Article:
A chronicle of a rare and radiant victory by our better angels. (16 pp. b&w photos, not seen)




A late-18th-century band of abolitionists in England begins the movement that will eventually free nearly one million slaves across the British Empire—and show the world that idealism and a passion for human rights can fill the sails of the ship of state.

Hochschild (King Leopold’s Ghost: A Story of Greed, Terror, and Heroism in Colonial Africa, 1998, etc.) has crafted a powerfully inspiring tale of how a few—a persistent few—can eventually convince the many to question their most fundamental beliefs. In May 1787, a dozen men, mostly Quakers, met in London to discuss ways they might bring about the end of England’s involvement in the slave trade. Among them was Thomas Clarkson (the only one to live long enough to see the deferred dream realized), an indefatigable, creative advocate for human rights. The author says Clarkson has been neglected by history, but he emerges here as a moral warrior of the highest rank. Hochschild demonstrates persuasively that Clarkson and his followers (who eventually numbered in the hundreds of thousands) created and employed techniques for public persuasion still common today: boycotting, petitioning, direct-mail fund-raising. These men, though impelled by moral motives, argued the economic case for abolition, as well, this back in a time when slavery was a pervasive feature of life on every continent, and people questioned the practice no more than we question our use of automobiles. One of Hochschild’s great strengths, indeed, is his ability to get inside the 18th-century mind and show how our ancestors’ assumptions parallel our own. Personal histories of the principals (William Wilberforce, James Stephen, John Newton) have their place, and Hochschild explains how geopolitical forces, especially England’s bitter rivalry with France, affected the movement. Some of the details about conditions on slave ships, including the brutalities of repression and retribution, are painful to read.

A chronicle of a rare and radiant victory by our better angels. (16 pp. b&w photos, not seen)

Pub Date: Jan. 7, 2005

ISBN: 0-618-10469-0

Page Count: 416

Publisher: Houghton Mifflin

Review Posted Online: May 20, 2010

Kirkus Reviews Issue: Nov. 1, 2004

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The author's youthfulness helps to assure the inevitable comparison with the Anne Frank diary although over and above the...


Elie Wiesel spent his early years in a small Transylvanian town as one of four children. 

He was the only one of the family to survive what Francois Maurois, in his introduction, calls the "human holocaust" of the persecution of the Jews, which began with the restrictions, the singularization of the yellow star, the enclosure within the ghetto, and went on to the mass deportations to the ovens of Auschwitz and Buchenwald. There are unforgettable and horrifying scenes here in this spare and sombre memoir of this experience of the hanging of a child, of his first farewell with his father who leaves him an inheritance of a knife and a spoon, and of his last goodbye at Buchenwald his father's corpse is already cold let alone the long months of survival under unconscionable conditions.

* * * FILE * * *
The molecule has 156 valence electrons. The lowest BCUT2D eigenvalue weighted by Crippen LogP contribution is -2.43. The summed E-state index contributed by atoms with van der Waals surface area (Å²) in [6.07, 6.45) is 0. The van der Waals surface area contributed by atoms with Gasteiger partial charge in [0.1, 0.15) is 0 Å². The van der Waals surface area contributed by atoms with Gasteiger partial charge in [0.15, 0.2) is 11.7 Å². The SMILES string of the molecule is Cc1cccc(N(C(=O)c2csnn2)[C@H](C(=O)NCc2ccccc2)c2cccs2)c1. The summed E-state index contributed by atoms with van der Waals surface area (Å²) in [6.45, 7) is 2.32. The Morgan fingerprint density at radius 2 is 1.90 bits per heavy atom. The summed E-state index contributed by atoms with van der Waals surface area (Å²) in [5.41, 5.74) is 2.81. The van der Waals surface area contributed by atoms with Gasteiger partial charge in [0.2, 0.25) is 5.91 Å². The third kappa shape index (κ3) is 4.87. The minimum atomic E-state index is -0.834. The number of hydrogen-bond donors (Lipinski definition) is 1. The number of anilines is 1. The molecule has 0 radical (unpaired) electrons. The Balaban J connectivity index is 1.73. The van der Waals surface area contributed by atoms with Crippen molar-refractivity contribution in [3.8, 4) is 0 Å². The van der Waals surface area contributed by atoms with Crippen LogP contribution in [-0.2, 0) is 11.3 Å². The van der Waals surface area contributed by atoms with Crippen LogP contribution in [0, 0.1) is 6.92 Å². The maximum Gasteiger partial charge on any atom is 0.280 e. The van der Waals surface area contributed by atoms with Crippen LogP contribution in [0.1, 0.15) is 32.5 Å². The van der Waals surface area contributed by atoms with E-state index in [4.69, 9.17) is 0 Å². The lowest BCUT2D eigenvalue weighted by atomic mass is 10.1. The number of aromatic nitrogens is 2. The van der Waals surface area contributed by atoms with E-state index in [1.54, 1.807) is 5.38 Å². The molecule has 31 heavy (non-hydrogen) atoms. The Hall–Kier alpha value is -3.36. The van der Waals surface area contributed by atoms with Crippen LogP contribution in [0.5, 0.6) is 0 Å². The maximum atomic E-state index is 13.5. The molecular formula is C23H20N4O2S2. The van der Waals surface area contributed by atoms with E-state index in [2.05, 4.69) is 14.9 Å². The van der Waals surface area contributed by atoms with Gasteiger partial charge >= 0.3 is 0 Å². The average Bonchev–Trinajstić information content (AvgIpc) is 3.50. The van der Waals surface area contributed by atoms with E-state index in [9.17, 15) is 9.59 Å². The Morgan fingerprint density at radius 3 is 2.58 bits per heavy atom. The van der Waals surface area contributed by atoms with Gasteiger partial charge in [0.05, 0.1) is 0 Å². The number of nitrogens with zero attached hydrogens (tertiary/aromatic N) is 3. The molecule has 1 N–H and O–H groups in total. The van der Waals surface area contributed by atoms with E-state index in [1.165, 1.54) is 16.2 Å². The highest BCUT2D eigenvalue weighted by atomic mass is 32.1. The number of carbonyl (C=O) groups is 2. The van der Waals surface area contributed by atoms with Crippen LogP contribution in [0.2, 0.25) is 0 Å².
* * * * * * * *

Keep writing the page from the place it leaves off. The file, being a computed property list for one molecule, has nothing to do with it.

The author's youthfulness helps to assure the inevitable comparison with the Anne Frank diary although over and above the sphere of suffering shared, and in this case extended to the death march itself, there is no spiritual or emotional legacy here to offset any reader reluctance.

Pub Date: Jan. 16, 2006

ISBN: 0374500010

Page Count: 120

Publisher: Hill & Wang

Review Posted Online: Oct. 7, 2011

Kirkus Reviews Issue: Jan. 15, 2006

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For Howard Zinn, long-time civil rights and anti-war activist, history and ideology have a lot in common. Since he thinks that everything is in someone's interest, the historian—Zinn posits—has to figure out whose interests he or she is defining/defending/reconstructing (hence one of his previous books, The Politics of History). Zinn has no doubts about where he stands in this "people's history": "it is a history disrespectful of governments and respectful of people's movements of resistance." So what we get here, instead of the usual survey of wars, presidents, and institutions, is a survey of the usual rebellions, strikes, and protest movements. Zinn starts out by depicting the arrival of Columbus in North America from the standpoint of the Indians (which amounts to their standpoint as constructed from the observations of the Europeans); and, after easily establishing the cultural disharmony that ensued, he goes on to the importation of slaves into the colonies. Add the laborers and indentured servants that followed, plus women and later immigrants, and you have Zinn's amorphous constituency. To hear Zinn tell it, all anyone did in America at any time was to oppress or be oppressed; and so he obscures as much as his hated mainstream historical foes do—only in Zinn's case there is that absurd presumption that virtually everything that came to pass was the work of ruling-class planning: this amounts to one great indictment for conspiracy. Despite surface similarities, this is not a social history, since we get no sense of the fabric of life. Instead of negating the one-sided histories he detests, Zinn has merely reversed the image; the distortion remains.

Pub Date: Jan. 1, 1979

ISBN: 0061965588

Page Count: 772

Publisher: Harper & Row

Review Posted Online: May 26, 2012

Kirkus Reviews Issue: Jan. 1, 1979

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